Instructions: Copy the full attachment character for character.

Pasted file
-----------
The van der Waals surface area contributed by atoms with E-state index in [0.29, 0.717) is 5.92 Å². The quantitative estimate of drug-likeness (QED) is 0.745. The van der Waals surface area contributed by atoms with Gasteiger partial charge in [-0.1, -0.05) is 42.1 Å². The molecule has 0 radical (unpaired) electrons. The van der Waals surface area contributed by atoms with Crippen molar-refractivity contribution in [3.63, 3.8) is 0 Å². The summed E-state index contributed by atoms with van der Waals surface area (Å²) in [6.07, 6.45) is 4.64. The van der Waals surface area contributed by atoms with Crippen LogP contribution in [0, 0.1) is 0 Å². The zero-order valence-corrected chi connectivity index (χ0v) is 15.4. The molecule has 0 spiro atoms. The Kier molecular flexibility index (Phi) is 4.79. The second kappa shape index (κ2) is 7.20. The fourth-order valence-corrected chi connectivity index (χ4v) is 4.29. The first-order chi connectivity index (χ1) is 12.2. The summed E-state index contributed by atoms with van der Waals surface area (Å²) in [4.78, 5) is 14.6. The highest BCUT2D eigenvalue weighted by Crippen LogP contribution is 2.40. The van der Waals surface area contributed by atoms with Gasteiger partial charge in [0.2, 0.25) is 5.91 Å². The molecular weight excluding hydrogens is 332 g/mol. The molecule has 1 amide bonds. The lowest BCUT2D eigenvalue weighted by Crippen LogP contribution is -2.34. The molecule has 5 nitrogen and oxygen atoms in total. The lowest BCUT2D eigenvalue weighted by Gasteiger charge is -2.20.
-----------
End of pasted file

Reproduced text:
The van der Waals surface area contributed by atoms with E-state index in [0.29, 0.717) is 5.92 Å². The quantitative estimate of drug-likeness (QED) is 0.745. The van der Waals surface area contributed by atoms with Gasteiger partial charge in [-0.1, -0.05) is 42.1 Å². The molecule has 0 radical (unpaired) electrons. The van der Waals surface area contributed by atoms with Crippen molar-refractivity contribution in [3.63, 3.8) is 0 Å². The summed E-state index contributed by atoms with van der Waals surface area (Å²) in [6.07, 6.45) is 4.64. The van der Waals surface area contributed by atoms with Crippen LogP contribution in [0, 0.1) is 0 Å². The zero-order valence-corrected chi connectivity index (χ0v) is 15.4. The molecule has 0 spiro atoms. The Kier molecular flexibility index (Phi) is 4.79. The second kappa shape index (κ2) is 7.20. The fourth-order valence-corrected chi connectivity index (χ4v) is 4.29. The first-order chi connectivity index (χ1) is 12.2. The summed E-state index contributed by atoms with van der Waals surface area (Å²) in [4.78, 5) is 14.6. The highest BCUT2D eigenvalue weighted by Crippen LogP contribution is 2.40. The van der Waals surface area contributed by atoms with Gasteiger partial charge in [0.2, 0.25) is 5.91 Å². The molecular weight excluding hydrogens is 332 g/mol. The molecule has 1 amide bonds. The lowest BCUT2D eigenvalue weighted by Crippen LogP contribution is -2.34. The molecule has 5 nitrogen and oxygen atoms in total. The lowest BCUT2D eigenvalue weighted by Gasteiger charge is -2.20.